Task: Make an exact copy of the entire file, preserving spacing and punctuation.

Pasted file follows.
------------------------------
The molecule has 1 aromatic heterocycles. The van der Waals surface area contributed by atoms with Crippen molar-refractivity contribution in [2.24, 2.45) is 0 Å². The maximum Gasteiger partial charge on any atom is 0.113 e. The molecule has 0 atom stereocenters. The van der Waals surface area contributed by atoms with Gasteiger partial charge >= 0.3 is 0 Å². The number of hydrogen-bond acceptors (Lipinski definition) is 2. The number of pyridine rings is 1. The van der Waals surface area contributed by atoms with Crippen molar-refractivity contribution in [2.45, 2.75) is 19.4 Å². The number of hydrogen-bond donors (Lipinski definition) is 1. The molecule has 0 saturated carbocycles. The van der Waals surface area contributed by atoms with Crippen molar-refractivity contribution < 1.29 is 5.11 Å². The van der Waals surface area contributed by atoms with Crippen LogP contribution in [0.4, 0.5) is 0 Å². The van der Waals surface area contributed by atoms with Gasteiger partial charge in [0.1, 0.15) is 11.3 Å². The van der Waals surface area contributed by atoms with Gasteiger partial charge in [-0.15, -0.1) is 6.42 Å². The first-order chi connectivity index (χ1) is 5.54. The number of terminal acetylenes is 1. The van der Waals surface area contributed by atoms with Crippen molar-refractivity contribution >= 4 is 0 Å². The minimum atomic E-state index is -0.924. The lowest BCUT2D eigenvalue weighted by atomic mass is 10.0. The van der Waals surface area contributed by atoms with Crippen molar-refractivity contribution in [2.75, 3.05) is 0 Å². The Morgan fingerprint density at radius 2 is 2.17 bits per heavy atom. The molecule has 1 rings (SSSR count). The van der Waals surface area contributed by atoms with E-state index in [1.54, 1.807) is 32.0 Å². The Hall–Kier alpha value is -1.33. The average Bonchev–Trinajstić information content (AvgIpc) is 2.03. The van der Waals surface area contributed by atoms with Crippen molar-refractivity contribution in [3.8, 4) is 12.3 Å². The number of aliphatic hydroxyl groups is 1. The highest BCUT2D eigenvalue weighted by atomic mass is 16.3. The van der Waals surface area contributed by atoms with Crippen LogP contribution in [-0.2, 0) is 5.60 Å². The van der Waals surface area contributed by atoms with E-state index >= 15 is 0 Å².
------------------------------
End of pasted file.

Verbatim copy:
The molecule has 1 aromatic heterocycles. The van der Waals surface area contributed by atoms with Crippen molar-refractivity contribution in [2.24, 2.45) is 0 Å². The maximum Gasteiger partial charge on any atom is 0.113 e. The molecule has 0 atom stereocenters. The van der Waals surface area contributed by atoms with Gasteiger partial charge >= 0.3 is 0 Å². The number of hydrogen-bond acceptors (Lipinski definition) is 2. The number of pyridine rings is 1. The van der Waals surface area contributed by atoms with Crippen molar-refractivity contribution in [2.45, 2.75) is 19.4 Å². The number of hydrogen-bond donors (Lipinski definition) is 1. The molecule has 0 saturated carbocycles. The van der Waals surface area contributed by atoms with Crippen molar-refractivity contribution < 1.29 is 5.11 Å². The van der Waals surface area contributed by atoms with Crippen LogP contribution in [0.4, 0.5) is 0 Å². The van der Waals surface area contributed by atoms with Gasteiger partial charge in [0.1, 0.15) is 11.3 Å². The van der Waals surface area contributed by atoms with Gasteiger partial charge in [-0.15, -0.1) is 6.42 Å². The first-order chi connectivity index (χ1) is 5.54. The number of terminal acetylenes is 1. The van der Waals surface area contributed by atoms with Crippen molar-refractivity contribution >= 4 is 0 Å². The minimum atomic E-state index is -0.924. The lowest BCUT2D eigenvalue weighted by atomic mass is 10.0. The van der Waals surface area contributed by atoms with Crippen molar-refractivity contribution in [2.75, 3.05) is 0 Å². The Morgan fingerprint density at radius 2 is 2.17 bits per heavy atom. The molecule has 1 rings (SSSR count). The van der Waals surface area contributed by atoms with E-state index in [1.54, 1.807) is 32.0 Å². The Hall–Kier alpha value is -1.33. The average Bonchev–Trinajstić information content (AvgIpc) is 2.03. The van der Waals surface area contributed by atoms with Crippen molar-refractivity contribution in [3.8, 4) is 12.3 Å². The number of aliphatic hydroxyl groups is 1. The highest BCUT2D eigenvalue weighted by atomic mass is 16.3. The van der Waals surface area contributed by atoms with Crippen LogP contribution in [-0.2, 0) is 5.60 Å². The van der Waals surface area contributed by atoms with E-state index >= 15 is 0 Å².